READER REPORT:

My illness 'stole my life'

KARA GREENING
Last updated 06:00 03/06/2014
Illness
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ALL ALONE: There is nothing quite as isolating as experiencing Chronic Fatigue Syndrome - none of your friends or family will ever understand what you are going through.

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I live in constant fear. This sounds over dramatic but the reality of living for years and years with Chronic Fatigue Syndrome was horrible, just the worst thing I had ever experienced.

I had severe Chronic Fatigue Syndrome (or myalgic encephalomyelitis (ME)) for more than five years. Most symptoms have eased now, but I am constantly worried it will return. I am terrified it will come back and steal my life again.

I am very careful about over-extending myself, I can't stay up late or skip meals because over time that leads to the symptoms coming back, which is completely disabling.

I also can't over do exercise as any type of exhaustion sets me up to head back down that path. So even now my life is limited by the after effects and how I try to prevent this illness from taking hold again.

It all started simply enough, I received a minor head injury, that (surprisingly) gave me amnesia and a lot of ongoing short term memory issues. Within three months of this head injury I got glandular fever and the combination of the two was enough that I got Chronic Fatigue Syndrome and did not recover.

At first I didn't understand and I kept pushing myself, trying to work harder and do more, which lead to a complete nervous breakdown, eventually manifesting itself as a pseudo stroke.

What this meant was that I spent a week in hospital with no feeling in my right side. My right eye drooped, I drooled, my right foot still turns in a little to this very day.

What was really concerning to the doctors was that I couldn't feel a pin stabbed into my right foot (but certainly could on my left) and I had no reflex at all in my right knee (when the doctors hit your knee with a little rubber hammer - no response on my right side at all).

Eventually after MRI brain scans etc, they decided they had no idea what was going on, labelled it a "stroke-like" episode and sent me home when I stopped drooling.

The symptoms gradually got better over time, except for my right foot still turning in a wee bit.

After all this I was diagnosed with Chronic Fatigue Syndrome. The worst part was when my GP said this was not something with a cure, and I might have it for the rest of my life.

I joined a support group but never made it to any of the meetings - it was far too hard to get showered, dressed, drive there, socialise and then drive home.

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But the thing that really helped was the newsletters, the articles from medical experts helped me understand what was going on and what I could do to support my body's recovery as best I could.

Probably the hardest part in all this was trying to explain it to other people. I lost a lot of friends who couldn't understand why I wasn't getting better, why I couldn't go out and have fun and why I suddenly gave up alcohol completely.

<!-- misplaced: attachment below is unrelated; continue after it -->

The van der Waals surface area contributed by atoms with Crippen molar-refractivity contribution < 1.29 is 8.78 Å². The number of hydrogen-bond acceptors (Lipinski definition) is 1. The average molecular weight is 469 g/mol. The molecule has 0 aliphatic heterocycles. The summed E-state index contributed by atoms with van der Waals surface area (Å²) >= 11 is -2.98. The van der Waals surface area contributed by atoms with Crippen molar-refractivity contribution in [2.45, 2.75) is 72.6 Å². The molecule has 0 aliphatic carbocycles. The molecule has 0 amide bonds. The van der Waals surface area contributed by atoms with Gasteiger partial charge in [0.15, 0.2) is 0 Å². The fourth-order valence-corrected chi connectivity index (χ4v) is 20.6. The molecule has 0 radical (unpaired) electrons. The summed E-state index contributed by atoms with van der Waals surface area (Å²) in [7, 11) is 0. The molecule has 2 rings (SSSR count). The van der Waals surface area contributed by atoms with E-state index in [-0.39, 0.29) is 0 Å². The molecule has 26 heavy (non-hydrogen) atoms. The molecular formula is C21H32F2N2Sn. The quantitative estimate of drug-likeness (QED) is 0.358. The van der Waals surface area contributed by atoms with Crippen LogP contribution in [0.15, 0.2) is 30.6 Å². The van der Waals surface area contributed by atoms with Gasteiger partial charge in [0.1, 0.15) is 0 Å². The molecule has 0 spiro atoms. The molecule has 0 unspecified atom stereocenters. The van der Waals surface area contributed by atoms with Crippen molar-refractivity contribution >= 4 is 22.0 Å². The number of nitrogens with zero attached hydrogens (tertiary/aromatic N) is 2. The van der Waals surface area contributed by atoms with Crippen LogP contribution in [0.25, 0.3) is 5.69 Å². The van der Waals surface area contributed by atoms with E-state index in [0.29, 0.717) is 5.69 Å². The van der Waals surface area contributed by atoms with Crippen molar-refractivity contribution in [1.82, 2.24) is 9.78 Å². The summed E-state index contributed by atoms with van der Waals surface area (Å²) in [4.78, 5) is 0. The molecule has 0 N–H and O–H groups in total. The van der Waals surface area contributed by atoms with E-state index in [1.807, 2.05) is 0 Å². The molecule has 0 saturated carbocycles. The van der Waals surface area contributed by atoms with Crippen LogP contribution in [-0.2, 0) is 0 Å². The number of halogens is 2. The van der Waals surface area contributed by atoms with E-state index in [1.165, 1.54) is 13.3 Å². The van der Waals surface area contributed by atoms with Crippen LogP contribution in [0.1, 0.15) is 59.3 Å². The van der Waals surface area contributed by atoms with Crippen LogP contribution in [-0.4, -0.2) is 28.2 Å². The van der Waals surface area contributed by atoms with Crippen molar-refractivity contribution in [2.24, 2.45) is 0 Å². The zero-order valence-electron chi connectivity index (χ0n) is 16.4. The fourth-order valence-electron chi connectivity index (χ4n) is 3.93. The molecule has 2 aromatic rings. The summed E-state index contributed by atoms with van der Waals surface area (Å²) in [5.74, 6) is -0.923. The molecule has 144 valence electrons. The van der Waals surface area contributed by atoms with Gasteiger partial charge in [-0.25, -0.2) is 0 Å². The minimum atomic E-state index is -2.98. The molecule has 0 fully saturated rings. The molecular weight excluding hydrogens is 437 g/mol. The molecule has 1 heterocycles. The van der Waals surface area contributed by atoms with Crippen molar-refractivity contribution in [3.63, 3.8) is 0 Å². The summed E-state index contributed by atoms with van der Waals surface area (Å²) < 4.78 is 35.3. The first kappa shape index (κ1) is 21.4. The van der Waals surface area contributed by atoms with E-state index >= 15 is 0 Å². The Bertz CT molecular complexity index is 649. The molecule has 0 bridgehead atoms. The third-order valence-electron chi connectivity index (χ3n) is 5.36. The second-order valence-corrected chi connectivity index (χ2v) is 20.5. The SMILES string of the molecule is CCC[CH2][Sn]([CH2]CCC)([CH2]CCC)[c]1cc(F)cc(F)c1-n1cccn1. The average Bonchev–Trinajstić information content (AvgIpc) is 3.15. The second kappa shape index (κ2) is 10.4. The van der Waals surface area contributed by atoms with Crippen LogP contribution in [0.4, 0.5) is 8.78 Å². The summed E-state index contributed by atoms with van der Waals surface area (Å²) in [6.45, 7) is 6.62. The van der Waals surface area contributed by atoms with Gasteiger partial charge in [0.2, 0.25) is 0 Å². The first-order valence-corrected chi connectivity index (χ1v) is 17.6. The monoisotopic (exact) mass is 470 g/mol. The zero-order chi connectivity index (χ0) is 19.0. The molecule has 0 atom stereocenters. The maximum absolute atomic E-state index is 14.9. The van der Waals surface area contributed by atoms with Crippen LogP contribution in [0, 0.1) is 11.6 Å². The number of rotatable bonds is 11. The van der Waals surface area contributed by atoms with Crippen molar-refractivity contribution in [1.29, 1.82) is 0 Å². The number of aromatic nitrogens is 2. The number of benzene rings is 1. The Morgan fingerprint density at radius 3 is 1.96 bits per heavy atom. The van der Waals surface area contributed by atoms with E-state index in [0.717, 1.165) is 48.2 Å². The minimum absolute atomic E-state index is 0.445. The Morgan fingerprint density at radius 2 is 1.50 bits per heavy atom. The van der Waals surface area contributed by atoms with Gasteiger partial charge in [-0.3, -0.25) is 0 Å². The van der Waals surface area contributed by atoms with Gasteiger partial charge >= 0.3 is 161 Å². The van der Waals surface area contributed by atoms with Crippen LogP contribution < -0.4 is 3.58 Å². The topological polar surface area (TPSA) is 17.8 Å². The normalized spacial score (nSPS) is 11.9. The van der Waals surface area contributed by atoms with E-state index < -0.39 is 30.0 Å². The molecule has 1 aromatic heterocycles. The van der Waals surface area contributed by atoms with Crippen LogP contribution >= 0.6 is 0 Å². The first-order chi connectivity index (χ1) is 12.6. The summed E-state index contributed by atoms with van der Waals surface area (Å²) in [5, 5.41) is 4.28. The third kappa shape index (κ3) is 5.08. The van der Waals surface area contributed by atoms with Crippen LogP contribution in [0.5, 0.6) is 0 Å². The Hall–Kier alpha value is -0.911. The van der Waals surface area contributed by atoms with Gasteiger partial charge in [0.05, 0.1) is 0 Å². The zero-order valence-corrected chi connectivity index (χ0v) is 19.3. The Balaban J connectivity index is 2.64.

Even the ones who tried to understand quite often thought it was all in my head, that if I tried harder I would be better.

The other thing that was really hard to explain was the constant pain I was in. My joints were all incredibly painful, my muscles were always agony and in huge knots - it felt like my very bones ached constantly.

Because none of this pain was visible, no one could really believe it hurt.

People mean well and tried to help, offering helpful suggestions. I had one friend who thought that if I just got up early at 6am I would feel better because it was all the lying in bed that was causing the problem.

In reality the lying in bed was due to the problem of being in absolute agony and exhausted.

I also forgot everything. I remember I once drove for 30 minutes in the wrong direction before realising it was the wrong direction. I once drove to my grand-mother's house, which took an hour, and once I got there realised I was meant to be going somewhere else.

I lost friends who didn't understand this "brain fog". Once when I had double-booked myself and was out of town with my family I got an abusive phone call from a friend who thought I had blown her off on purpose. When I explained and tried to say sorry she hung up on me. I was in tears by this point.

The hardest part of an invisible illness is the complete isolation. None of your friends or family will ever understand what you are going through.

Complete strangers will judge you for being "lazy" when you go to the doctor's office in your sweat pants with unwashed hair, not understanding that if you had showered, washed your hair, put on make-up and dressed nicely you would be too exhausted to get to the doctor at all.

Even the ones you love will wonder if you are exaggerating, or if it's all in your head sometimes because they will not see any evidence to support what you say. You feel so very alone.

I am still absolutely terrified that it will come back in force.

I am terrified of a relapse. That I would lose my job, my independence, end up on the benefit again without enough money for healthy food or the medications needed.

It is the most terrifying thing, knowing that it could come back.

I really hope it doesn't.


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